(This article belongs to the Special Issue Occurrence, Fate and Transport of Marine Pollutants)
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Article
Heavy Metal Contamination in Sediments from Wetlands Invaded by Spartina alterniflora in the Yellow River Delta
Toxics 2022, 10(7), 374; https://doi.org/10.3390/toxics10070374 - 04 Jul 2022
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Abstract
Heavy metals are major pollutants that pose threats to wetland environments. In the present study, surface sediments from wetlands vegetated by invasive species Spartina alterniflora in the Yellow River Delta were collected and determined for the mass fractions of Co, Ni, As, Cd [...] Read more.
Heavy metals are major pollutants that pose threats to wetland environments. In the present study, surface sediments from wetlands vegetated by invasive species Spartina alterniflora in the Yellow River Delta were collected and determined for the mass fractions of Co, Ni, As, Cd and Pb. Results showed mass fractions of Co, Ni, As, Cd and Pb in the sediments of the S. alterniflora communities ranged from 8.5 to 16.0, 13.9–27.9, 3.2–13.8, 0.08–0.24, and 17.6–37.5 mg/kg dw, respectively, generally presenting an order of Pb > Ni > Co > As > Cd. The levels of heavy metals in sediments in the S. alterniflora communities were higher than those in the wetland vegetated by the native plant species Suaeda heteroptera. Correlations among metal elements were highly significant, suggesting that they might have the same sources. Clay and TOC were important factors affecting the spatial distribution of metals. The Igeo values of the investigated elements in the sediments were frequently lower than 0, revealing the slight pollution status of these metals. Relatively slight values of Eri and RI suggested that the potential ecological risks caused by the 5 metals were low. Our findings could provide a better understanding of the correlation between metal pollution and bio-invasion in wetland ecosystems. Full article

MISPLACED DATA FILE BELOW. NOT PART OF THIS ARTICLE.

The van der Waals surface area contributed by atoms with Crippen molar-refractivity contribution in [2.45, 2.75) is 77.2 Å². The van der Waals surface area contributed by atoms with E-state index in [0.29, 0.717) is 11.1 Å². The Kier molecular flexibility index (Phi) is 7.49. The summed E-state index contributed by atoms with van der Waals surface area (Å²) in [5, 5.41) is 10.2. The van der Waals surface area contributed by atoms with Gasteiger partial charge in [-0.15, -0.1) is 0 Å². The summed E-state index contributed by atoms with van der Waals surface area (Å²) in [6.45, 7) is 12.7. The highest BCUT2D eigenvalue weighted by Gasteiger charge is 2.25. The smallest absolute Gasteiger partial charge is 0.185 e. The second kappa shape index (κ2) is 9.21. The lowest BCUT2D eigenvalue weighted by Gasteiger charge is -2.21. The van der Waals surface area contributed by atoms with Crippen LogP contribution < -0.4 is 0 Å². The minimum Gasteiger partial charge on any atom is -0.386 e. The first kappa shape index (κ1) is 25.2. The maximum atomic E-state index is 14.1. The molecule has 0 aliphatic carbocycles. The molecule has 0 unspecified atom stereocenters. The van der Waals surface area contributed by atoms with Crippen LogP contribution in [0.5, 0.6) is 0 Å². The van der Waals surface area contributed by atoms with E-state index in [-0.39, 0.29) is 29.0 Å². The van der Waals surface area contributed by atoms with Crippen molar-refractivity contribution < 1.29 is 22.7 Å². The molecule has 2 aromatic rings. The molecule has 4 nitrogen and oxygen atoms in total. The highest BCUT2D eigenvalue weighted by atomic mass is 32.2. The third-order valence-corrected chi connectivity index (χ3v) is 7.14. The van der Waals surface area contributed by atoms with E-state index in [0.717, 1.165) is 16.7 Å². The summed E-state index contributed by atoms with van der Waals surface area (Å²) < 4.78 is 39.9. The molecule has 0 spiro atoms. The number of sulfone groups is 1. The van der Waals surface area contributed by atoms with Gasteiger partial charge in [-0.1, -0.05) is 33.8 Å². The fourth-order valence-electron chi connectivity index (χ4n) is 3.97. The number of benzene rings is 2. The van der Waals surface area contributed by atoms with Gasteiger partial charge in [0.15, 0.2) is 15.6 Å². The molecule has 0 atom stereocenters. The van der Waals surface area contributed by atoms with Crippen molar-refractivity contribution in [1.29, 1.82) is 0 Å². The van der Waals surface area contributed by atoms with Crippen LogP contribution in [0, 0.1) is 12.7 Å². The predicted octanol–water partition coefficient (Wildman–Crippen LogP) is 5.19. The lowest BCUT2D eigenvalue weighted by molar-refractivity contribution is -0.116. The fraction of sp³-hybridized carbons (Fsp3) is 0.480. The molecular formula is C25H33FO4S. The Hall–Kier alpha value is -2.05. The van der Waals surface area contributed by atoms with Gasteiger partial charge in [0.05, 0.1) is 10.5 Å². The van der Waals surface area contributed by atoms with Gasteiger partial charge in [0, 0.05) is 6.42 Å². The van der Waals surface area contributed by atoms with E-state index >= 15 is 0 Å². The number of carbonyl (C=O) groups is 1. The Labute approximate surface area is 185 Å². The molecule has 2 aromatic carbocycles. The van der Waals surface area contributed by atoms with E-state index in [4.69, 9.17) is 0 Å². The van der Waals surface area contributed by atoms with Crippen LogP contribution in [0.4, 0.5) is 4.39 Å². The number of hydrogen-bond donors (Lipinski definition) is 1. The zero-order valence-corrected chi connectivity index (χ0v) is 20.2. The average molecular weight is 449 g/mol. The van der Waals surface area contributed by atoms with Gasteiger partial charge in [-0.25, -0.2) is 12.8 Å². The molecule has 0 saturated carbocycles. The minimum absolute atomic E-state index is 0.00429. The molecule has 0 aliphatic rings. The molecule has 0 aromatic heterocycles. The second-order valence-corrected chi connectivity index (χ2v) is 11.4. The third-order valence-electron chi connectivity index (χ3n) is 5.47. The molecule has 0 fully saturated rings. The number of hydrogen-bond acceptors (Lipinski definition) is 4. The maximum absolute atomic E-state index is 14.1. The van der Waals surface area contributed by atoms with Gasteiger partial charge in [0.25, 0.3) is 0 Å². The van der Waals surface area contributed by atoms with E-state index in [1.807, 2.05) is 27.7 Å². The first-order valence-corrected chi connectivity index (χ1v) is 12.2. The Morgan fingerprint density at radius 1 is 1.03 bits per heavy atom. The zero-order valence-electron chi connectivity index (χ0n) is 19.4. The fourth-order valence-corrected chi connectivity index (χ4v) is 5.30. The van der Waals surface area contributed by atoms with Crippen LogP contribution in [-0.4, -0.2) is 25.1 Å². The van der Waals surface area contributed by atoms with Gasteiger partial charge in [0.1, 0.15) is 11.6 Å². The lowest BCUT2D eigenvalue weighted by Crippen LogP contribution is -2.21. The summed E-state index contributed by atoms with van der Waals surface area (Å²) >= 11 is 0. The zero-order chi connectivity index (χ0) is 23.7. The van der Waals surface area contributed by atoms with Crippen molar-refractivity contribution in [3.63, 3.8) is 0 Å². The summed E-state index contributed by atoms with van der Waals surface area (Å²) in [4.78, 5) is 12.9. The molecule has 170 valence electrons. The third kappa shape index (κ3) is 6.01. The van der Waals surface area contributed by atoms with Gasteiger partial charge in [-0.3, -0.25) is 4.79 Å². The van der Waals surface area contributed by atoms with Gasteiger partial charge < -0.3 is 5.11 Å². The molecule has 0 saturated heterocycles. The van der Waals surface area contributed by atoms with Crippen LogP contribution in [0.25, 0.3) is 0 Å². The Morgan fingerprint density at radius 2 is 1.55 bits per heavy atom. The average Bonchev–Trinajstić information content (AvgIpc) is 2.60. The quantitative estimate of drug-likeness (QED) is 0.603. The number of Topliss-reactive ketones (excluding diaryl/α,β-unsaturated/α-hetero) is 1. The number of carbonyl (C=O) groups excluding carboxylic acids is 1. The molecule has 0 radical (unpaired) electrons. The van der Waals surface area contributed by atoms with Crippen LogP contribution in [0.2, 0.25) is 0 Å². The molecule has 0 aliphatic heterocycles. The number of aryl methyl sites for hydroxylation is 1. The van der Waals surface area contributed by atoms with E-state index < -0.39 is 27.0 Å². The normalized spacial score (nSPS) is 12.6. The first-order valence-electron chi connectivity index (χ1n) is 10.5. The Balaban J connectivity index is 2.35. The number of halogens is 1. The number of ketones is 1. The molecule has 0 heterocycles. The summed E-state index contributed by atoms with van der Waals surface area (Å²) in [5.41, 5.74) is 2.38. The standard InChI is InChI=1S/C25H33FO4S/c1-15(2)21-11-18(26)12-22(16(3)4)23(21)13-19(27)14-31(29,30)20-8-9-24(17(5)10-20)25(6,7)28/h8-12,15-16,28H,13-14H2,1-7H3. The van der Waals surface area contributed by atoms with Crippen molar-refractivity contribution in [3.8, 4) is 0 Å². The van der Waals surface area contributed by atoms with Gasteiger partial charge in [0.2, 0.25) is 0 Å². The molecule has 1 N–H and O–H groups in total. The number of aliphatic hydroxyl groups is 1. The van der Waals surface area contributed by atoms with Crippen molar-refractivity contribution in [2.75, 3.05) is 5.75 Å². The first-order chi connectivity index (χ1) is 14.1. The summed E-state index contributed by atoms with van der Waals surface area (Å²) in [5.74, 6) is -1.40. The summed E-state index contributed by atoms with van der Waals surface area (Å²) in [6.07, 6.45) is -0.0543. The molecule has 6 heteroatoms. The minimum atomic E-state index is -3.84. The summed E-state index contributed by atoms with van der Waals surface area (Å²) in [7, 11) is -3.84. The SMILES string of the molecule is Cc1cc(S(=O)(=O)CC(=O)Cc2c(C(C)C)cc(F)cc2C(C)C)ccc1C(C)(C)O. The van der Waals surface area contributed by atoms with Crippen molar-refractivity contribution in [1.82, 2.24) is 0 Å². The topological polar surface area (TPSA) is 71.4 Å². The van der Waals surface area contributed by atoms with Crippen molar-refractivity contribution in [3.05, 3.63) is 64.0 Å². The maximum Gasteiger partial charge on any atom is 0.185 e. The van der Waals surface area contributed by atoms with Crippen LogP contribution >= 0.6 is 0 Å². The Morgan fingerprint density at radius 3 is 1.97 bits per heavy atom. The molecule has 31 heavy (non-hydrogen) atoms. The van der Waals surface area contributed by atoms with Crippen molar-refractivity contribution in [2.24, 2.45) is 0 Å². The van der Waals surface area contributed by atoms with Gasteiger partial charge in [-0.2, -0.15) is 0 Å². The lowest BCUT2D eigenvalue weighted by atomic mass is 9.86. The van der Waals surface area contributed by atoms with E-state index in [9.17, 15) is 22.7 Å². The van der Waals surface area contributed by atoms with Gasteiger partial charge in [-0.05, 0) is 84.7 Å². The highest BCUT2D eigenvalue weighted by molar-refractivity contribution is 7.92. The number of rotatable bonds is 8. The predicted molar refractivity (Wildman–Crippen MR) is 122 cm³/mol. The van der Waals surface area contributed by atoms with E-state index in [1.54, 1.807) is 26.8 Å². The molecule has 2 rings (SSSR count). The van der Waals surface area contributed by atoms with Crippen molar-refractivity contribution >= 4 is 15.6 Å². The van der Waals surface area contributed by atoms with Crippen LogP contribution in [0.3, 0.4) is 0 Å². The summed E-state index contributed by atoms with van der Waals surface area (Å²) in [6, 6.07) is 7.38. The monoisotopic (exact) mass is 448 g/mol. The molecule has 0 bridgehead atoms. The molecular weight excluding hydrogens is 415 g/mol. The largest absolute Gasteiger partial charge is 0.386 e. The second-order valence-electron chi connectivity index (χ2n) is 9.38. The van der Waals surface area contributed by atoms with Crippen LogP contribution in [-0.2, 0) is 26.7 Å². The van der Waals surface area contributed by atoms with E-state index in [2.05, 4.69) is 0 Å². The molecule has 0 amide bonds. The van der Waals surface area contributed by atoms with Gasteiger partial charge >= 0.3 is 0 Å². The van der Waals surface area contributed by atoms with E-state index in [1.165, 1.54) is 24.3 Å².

(This article belongs to the Special Issue Occurrence, Fate and Transport of Marine Pollutants)
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Communication
Bioaccumulation and Biomagnification of Polychlorinated Biphenyls and Dichlorodiphenyltrichloroethane in Biota from Qilianyu Island, South China Sea
Toxics 2022, 10(6), 324; https://doi.org/10.3390/toxics10060324 - 14 Jun 2022
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Abstract